In the wake of the surprising death of superstar pop icon Prince, thousands took to Twitter and other social media to express their sadness and share what snapshot of Prince’s life and career meant the most to them. But then came Sheriff Joe Arpaio who not only insulted the man who was not yet 24 hours dead, but used it to make a political endorsement for himself. “Condolences to Prince family. He allegedly was treated for a drug overdose days ago. I celebrated 20 yrs of drug rehab in my jails today. Drugs are killing our nation!” he tweeted.
Naturally, his Tweet caused outbursts of anger and counter-insults from thousands of people online, which prompted the sharp-tongued Arizona sheriff to speak with several media outlets and explain his actions (even though he had previously deleted his insulting tweet). Arpaio attempted to justify his words by claiming he was “misunderstood,” adding that “even if I wasn’t, I was still right.” “Look folks, people can be mad about it all they want, but the fact to the matter is the man was a long-time addict. I understand and recognize his greatness when it comes to the music he created, but when you look at it through the eyes of an ordinary man, he was nothing more than a junkie. And that’s final.”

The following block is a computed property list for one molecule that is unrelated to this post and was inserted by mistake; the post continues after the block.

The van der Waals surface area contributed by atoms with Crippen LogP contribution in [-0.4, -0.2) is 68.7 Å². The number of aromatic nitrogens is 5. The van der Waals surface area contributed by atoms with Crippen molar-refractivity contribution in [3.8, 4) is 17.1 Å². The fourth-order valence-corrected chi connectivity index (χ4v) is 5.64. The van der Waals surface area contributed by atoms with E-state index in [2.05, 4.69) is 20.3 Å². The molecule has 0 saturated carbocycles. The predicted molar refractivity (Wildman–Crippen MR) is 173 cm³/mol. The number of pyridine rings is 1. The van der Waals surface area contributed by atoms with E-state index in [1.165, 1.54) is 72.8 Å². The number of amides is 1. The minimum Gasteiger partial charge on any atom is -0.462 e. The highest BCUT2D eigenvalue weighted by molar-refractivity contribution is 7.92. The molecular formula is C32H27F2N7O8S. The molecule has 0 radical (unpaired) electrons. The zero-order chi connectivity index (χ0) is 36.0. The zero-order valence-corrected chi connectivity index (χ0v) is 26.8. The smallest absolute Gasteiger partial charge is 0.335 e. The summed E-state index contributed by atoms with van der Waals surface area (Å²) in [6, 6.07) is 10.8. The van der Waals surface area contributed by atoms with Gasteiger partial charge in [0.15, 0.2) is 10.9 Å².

“And drugs really are killing our nation, one innocent person at a time,” Arpaio added. “Therefore, I don’t care what that person is doing in their day job, whether they’re a doctor, a firefighter, a fighter pilot, a soldier or the President of the United States himself – if you are using drugs, you’re a bad guy. And while we’re on the subject, who says Prince didn’t also deal drugs? He was well-known, powerful, influential and people loved him; those are the qualities of a person who other drug dealers and addicts rely on to be carrying narcotics at all times. And that means he was potentially never drug-free. For Christ’s sake, the man was treated for an overdose days before he died. You mean to tell me that that was an accident? Come on.”
Arpaio then had the audacity to state, “In fact, when I really think about it, I take back my condolences. No, I instead congratulate his family because now, thank God, we finally got rid of another black drug dealer.” “And like I said before – he was more dangerous than your typical black dealers because he was trusted, loved and influential. Hell, he probably single-handedly created more addicts during his career than hundreds of ‘ordinary’ drug dealers. So, when you really think about it, it’s actually a good thing he’s gone. I mourn the artist and the person, but I despise the drug-spreading evil that he eventually became. So, his family shouldn’t mourn. No one should mourn. We should celebrate the fact that our world is now a healthier place. And it will continue to be that way, one black drug dealer at a time,” the sheriff concluded.